Most MLSs don’t include ‘green fields’ in data input forms
BY KEN HARNEY
A “green” home can save owners plenty of money on their utility bills. But when it’s time to sell, do investments that reduce a home’s energy use receive fair value in the marketplace?
Before you answer that, here are three quick questions on green real estate to ponder:
- Can a seller truly get fair value for his or her home if energy-saving and green upgrades are totally ignored in the appraisal — even if they cost thousands of dollars and save tons of money on utility bills? I believe the correct answer is no.
- Is a Realtor who lists a house with significant green and high-performance features properly representing the seller if he or she doesn’t at least help compile data on those features and ideally attaches a “green and energy efficient” addendum — readily available free online — to the listing? Again, the answer is no.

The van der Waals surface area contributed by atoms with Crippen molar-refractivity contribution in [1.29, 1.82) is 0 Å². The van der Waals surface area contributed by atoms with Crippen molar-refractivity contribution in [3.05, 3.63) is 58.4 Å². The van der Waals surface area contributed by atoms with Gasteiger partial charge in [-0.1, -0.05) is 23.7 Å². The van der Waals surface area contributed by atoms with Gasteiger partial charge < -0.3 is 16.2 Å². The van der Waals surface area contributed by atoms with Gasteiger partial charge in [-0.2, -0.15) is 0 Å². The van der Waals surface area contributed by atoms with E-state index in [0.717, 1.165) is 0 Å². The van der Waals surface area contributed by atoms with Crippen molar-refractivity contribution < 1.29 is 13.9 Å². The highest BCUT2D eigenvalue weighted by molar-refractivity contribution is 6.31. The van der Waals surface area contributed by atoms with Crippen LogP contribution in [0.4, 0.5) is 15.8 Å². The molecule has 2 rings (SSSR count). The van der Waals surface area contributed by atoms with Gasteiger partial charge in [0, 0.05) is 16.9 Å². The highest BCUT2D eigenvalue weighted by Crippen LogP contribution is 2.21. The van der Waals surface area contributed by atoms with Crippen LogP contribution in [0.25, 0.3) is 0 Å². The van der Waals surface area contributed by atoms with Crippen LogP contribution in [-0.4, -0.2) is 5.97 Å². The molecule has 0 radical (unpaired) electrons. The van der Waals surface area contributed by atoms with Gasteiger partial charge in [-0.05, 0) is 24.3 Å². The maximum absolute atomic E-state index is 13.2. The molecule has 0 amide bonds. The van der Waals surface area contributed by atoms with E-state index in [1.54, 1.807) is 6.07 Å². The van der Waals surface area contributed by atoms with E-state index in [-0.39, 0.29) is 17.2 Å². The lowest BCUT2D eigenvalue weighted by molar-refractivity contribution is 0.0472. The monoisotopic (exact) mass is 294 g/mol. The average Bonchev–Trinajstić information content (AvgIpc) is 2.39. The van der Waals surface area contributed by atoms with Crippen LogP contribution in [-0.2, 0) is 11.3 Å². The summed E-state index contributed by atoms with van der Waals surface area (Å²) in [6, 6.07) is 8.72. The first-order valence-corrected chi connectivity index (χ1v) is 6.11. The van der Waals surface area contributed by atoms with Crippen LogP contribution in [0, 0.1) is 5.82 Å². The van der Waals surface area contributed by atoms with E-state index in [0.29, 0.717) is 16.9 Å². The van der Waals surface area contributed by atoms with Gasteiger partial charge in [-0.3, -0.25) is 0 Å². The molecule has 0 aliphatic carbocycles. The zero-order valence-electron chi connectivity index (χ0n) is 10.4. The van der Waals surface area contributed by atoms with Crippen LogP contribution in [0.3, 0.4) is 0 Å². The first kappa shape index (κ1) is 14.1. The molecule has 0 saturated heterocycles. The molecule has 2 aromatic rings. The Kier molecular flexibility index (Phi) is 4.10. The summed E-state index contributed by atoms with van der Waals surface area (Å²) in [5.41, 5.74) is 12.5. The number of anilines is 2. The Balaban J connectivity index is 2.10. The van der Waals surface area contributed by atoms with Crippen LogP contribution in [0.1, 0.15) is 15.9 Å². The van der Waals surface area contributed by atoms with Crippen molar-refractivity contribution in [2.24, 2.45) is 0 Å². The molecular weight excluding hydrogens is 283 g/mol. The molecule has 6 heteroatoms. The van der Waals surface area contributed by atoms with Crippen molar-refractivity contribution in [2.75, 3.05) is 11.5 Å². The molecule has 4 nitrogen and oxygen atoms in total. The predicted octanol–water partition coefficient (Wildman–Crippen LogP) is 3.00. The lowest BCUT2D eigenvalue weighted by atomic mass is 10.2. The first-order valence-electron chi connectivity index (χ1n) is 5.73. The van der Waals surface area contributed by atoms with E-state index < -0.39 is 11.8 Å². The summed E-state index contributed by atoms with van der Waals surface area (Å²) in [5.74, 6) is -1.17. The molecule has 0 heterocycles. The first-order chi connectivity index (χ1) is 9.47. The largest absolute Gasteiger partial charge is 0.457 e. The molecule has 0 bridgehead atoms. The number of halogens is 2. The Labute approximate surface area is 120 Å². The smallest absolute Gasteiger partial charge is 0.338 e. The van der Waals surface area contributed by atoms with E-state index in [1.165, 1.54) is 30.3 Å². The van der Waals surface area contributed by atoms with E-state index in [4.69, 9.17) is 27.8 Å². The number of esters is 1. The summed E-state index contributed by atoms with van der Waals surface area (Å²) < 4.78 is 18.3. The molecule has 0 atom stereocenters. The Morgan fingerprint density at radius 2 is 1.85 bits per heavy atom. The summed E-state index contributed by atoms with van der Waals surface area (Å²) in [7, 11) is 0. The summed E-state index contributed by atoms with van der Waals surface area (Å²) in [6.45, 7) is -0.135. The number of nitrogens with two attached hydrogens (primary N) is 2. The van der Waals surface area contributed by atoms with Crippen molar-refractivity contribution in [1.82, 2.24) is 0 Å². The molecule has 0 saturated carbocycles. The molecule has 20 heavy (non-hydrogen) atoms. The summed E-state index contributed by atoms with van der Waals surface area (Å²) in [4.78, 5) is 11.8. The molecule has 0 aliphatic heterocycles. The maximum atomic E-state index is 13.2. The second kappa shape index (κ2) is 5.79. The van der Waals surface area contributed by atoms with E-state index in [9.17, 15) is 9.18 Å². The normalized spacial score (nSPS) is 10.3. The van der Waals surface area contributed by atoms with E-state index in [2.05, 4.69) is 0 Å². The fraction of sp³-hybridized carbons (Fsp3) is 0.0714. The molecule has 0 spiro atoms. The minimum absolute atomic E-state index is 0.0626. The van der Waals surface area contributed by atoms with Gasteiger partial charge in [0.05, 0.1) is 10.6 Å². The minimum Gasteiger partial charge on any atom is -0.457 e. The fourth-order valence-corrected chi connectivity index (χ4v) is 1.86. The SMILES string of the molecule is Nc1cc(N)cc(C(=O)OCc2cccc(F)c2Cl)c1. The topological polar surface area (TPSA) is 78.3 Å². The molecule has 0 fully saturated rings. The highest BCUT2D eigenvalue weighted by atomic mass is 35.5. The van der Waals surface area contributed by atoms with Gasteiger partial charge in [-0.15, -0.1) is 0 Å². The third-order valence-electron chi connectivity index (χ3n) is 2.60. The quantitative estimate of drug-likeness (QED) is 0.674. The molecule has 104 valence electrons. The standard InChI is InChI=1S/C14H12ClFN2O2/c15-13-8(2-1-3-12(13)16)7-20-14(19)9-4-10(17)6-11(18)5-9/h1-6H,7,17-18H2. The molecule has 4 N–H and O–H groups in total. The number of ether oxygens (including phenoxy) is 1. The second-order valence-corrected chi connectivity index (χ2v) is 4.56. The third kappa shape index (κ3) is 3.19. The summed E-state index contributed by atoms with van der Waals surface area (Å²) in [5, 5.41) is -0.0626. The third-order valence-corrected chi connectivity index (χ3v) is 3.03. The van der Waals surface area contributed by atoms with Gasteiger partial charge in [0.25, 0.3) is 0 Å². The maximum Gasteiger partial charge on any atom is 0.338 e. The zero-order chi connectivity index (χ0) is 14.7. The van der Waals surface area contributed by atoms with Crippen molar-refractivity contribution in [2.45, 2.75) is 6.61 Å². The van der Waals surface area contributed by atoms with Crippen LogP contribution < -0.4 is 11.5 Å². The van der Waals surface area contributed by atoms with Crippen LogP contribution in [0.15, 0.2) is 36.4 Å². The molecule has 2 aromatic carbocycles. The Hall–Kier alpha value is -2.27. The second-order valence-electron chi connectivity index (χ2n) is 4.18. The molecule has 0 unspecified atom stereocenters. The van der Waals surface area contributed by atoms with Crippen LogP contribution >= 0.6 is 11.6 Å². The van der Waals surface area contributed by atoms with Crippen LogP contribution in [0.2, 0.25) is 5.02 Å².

- And is a bank or appraisal management company complying with professional competency standards if it assigns the appraisal of a home with important green features to an appraiser with no training or experience whatsoever in this area? A resounding no!
The reason I bring these questions up is that last week the Appraisal Institute, the largest group representing real estate appraisers, issued a revised version of its “Residential Green and Energy Efficient Addendum,” including a practical new online tool to compute the market value of solar photovoltaic (PV) systems. The addendum is an important resource for anyone who believes energy-conserving capital investments in real estate deserve to receive fair value in the marketplace. Continue reading…